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Senate might delay new cervical cancer screening register

Photo: Fears Senate will delay new cancer test
It's feared women could face a two-month wait for pap test results if the Senate delays legislation for a new cervical cancer screening register.

The doctor overseeing the introduction of Australia's new cervical cancer test is warning politicians to butt out amid fears it could be delayed by the federal opposition.

From May 1, the two-yearly pap test will be replaced by an improved five-yearly cervical screening test administered by one national register, along with the bowel cancer screening program.

But that start date might be in jeopardy, with warnings that could cause chaos for pathologists and create delays for women waiting on test results.
Labor has announced a string of amendments to the legislation, several of which have been recommended by Privacy Commissioner Timothy Pilgrim, including limits on what Medicare and pharmaceutical data the register can access.

Telstra Health won the contract to run the register, and Labor is concerned about patients' sensitive medical data being handed to a for-profit company.

One of its amendments seeks to ensure only government or a non-profit can run the register.

Professor Ian Hammond, a retired gynaecological oncologist chairing the steering committee for the renewal implementation project, says politicians should stay out of it.

Legislation should not be delayed for reasons that appeared "politically motivated", he said, insisting there should be no change to the legislation.

"It's unnecessary interference by politicians with limited understanding, I think, of the impact of their actions. That's what I believe," he told AAP.

"I believe it's wrong - it's going to delay things and it's not reasonable.

"To have this delayed, I think would be potentially very difficult for women because they'll start to get major delays in getting their test results and this may cause significant anxiety."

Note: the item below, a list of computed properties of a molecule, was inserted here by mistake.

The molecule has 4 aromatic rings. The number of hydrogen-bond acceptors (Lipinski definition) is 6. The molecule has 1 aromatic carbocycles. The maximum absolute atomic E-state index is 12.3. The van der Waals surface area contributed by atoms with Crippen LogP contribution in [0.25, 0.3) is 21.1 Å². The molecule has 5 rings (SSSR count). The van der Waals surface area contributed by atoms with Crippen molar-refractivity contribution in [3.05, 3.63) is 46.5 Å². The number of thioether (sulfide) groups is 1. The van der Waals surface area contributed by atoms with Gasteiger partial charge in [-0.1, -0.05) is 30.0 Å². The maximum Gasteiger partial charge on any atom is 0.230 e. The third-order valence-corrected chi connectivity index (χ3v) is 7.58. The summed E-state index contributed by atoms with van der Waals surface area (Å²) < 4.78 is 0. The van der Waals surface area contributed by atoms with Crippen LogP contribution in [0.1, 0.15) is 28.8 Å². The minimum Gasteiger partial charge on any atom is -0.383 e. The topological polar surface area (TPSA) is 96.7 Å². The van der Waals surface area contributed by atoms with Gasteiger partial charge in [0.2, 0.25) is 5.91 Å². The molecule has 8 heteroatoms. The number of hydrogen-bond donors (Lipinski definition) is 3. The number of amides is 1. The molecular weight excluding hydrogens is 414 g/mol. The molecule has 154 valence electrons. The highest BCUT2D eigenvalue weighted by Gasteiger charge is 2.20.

The Australian Medical Association, Royal Australian College of General Practitioners and the Australian Healthcare and Hospitals Association have also raised concerns about a for-profit company running the register.

Prof Hammond insists the tender process was "robust, transparent and fair".

He is not aware of any evidence to suggest sensitive data would be safer in the hands of a non-profit organisation.

"It could be managed by the West Australian government, or the Victorian government, but they're still liable to privacy breaches, loss of information, data crashing, hacking - you name it, it can happen.

"I don't see why Telstra should be at any greater risk of that."

Telstra Health told a Senate inquiry last week that if the legislation was not passed by October 30, it could jeopardise the May 1 deadline.

Marion Saville, executive director of the Victorian Cytology Service, which competed against Telstra for the contract, told the inquiry the non-profit could deliver the register by May 1 but stressed it was critical the legislation was not delayed.

The pathology workforce will shrink from May 1 in preparation for the changes so if pap tests keep rolling in, there will not be enough people to read the results.

"This is a very important workforce management issue, and it is an important issue for women of Australia who get their smears read," Ms Saville said.

"If it starts taking six to eight weeks to get a result, people start getting worried."


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